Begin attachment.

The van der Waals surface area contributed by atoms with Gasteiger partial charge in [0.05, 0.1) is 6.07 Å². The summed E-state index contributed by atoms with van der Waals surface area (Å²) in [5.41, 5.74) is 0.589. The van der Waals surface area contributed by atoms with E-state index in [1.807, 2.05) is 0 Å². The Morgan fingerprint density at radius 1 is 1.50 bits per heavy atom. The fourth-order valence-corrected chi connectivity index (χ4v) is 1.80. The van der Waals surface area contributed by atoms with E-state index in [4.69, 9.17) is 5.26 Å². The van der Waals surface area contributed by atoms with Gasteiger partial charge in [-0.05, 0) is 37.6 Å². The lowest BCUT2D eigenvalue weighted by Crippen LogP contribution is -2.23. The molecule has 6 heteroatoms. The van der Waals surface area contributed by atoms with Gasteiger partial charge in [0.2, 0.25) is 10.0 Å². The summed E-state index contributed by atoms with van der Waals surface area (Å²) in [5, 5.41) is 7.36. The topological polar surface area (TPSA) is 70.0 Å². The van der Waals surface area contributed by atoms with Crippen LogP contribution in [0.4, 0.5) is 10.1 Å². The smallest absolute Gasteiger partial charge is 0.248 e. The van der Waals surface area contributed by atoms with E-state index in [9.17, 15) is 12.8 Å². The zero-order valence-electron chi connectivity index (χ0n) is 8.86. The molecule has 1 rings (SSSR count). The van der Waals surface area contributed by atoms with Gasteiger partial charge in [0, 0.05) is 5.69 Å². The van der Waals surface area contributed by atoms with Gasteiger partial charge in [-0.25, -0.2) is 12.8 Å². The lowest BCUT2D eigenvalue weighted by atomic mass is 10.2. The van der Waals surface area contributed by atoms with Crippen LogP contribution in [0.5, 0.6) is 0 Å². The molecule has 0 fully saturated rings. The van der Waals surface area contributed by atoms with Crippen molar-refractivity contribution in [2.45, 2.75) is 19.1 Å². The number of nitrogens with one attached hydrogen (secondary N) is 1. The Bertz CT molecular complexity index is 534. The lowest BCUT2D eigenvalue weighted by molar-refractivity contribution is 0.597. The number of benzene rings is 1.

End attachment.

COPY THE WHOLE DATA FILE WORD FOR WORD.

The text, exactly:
The van der Waals surface area contributed by atoms with Gasteiger partial charge in [0.05, 0.1) is 6.07 Å². The summed E-state index contributed by atoms with van der Waals surface area (Å²) in [5.41, 5.74) is 0.589. The van der Waals surface area contributed by atoms with E-state index in [1.807, 2.05) is 0 Å². The Morgan fingerprint density at radius 1 is 1.50 bits per heavy atom. The fourth-order valence-corrected chi connectivity index (χ4v) is 1.80. The van der Waals surface area contributed by atoms with E-state index in [4.69, 9.17) is 5.26 Å². The van der Waals surface area contributed by atoms with Gasteiger partial charge in [-0.05, 0) is 37.6 Å². The lowest BCUT2D eigenvalue weighted by Crippen LogP contribution is -2.23. The molecule has 6 heteroatoms. The van der Waals surface area contributed by atoms with Gasteiger partial charge in [0.2, 0.25) is 10.0 Å². The summed E-state index contributed by atoms with van der Waals surface area (Å²) in [5, 5.41) is 7.36. The topological polar surface area (TPSA) is 70.0 Å². The van der Waals surface area contributed by atoms with Crippen LogP contribution in [0.4, 0.5) is 10.1 Å². The smallest absolute Gasteiger partial charge is 0.248 e. The van der Waals surface area contributed by atoms with E-state index in [9.17, 15) is 12.8 Å². The zero-order valence-electron chi connectivity index (χ0n) is 8.86. The molecule has 1 rings (SSSR count). The van der Waals surface area contributed by atoms with Gasteiger partial charge in [0, 0.05) is 5.69 Å². The van der Waals surface area contributed by atoms with Gasteiger partial charge in [-0.25, -0.2) is 12.8 Å². The lowest BCUT2D eigenvalue weighted by atomic mass is 10.2. The van der Waals surface area contributed by atoms with Crippen LogP contribution in [0.5, 0.6) is 0 Å². The molecule has 0 fully saturated rings. The van der Waals surface area contributed by atoms with Crippen molar-refractivity contribution in [2.45, 2.75) is 19.1 Å². The number of nitrogens with one attached hydrogen (secondary N) is 1. The Bertz CT molecular complexity index is 534. The lowest BCUT2D eigenvalue weighted by molar-refractivity contribution is 0.597. The number of benzene rings is 1.